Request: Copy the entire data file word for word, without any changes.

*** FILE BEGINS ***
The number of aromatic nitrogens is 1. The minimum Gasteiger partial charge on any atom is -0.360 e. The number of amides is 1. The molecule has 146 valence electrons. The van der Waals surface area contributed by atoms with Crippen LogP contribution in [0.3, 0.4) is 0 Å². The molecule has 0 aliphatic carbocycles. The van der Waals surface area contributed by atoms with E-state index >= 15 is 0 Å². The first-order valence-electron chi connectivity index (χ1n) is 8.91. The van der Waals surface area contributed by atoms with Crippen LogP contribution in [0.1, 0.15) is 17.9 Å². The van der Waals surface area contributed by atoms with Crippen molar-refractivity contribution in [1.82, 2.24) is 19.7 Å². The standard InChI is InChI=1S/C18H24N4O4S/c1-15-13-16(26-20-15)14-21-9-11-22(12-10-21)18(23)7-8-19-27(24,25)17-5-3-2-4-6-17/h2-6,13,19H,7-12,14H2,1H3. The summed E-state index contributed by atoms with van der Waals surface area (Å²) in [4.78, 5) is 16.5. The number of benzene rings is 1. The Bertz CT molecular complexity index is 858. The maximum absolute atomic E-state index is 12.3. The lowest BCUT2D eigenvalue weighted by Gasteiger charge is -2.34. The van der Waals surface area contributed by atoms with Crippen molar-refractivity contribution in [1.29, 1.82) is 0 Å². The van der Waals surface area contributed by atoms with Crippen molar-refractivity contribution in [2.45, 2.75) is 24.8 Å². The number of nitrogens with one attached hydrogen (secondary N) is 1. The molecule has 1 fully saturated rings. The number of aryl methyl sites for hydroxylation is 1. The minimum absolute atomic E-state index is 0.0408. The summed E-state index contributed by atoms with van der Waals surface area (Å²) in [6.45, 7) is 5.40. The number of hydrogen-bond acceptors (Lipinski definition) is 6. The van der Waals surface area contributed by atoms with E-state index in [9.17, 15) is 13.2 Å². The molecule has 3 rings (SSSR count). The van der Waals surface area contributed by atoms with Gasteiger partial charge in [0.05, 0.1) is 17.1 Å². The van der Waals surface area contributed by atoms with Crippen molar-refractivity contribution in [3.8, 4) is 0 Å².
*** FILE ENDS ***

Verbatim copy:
The number of aromatic nitrogens is 1. The minimum Gasteiger partial charge on any atom is -0.360 e. The number of amides is 1. The molecule has 146 valence electrons. The van der Waals surface area contributed by atoms with Crippen LogP contribution in [0.3, 0.4) is 0 Å². The molecule has 0 aliphatic carbocycles. The van der Waals surface area contributed by atoms with E-state index >= 15 is 0 Å². The first-order valence-electron chi connectivity index (χ1n) is 8.91. The van der Waals surface area contributed by atoms with Crippen LogP contribution in [0.1, 0.15) is 17.9 Å². The van der Waals surface area contributed by atoms with Crippen molar-refractivity contribution in [1.82, 2.24) is 19.7 Å². The standard InChI is InChI=1S/C18H24N4O4S/c1-15-13-16(26-20-15)14-21-9-11-22(12-10-21)18(23)7-8-19-27(24,25)17-5-3-2-4-6-17/h2-6,13,19H,7-12,14H2,1H3. The summed E-state index contributed by atoms with van der Waals surface area (Å²) in [4.78, 5) is 16.5. The number of benzene rings is 1. The Bertz CT molecular complexity index is 858. The maximum absolute atomic E-state index is 12.3. The lowest BCUT2D eigenvalue weighted by Gasteiger charge is -2.34. The van der Waals surface area contributed by atoms with Crippen molar-refractivity contribution in [1.29, 1.82) is 0 Å². The van der Waals surface area contributed by atoms with Crippen molar-refractivity contribution in [2.45, 2.75) is 24.8 Å². The number of nitrogens with one attached hydrogen (secondary N) is 1. The molecule has 1 fully saturated rings. The number of aryl methyl sites for hydroxylation is 1. The minimum absolute atomic E-state index is 0.0408. The summed E-state index contributed by atoms with van der Waals surface area (Å²) in [6.45, 7) is 5.40. The number of hydrogen-bond acceptors (Lipinski definition) is 6. The van der Waals surface area contributed by atoms with E-state index in [9.17, 15) is 13.2 Å². The molecule has 3 rings (SSSR count). The van der Waals surface area contributed by atoms with Gasteiger partial charge in [0.05, 0.1) is 17.1 Å². The van der Waals surface area contributed by atoms with Crippen molar-refractivity contribution in [3.8, 4) is 0 Å².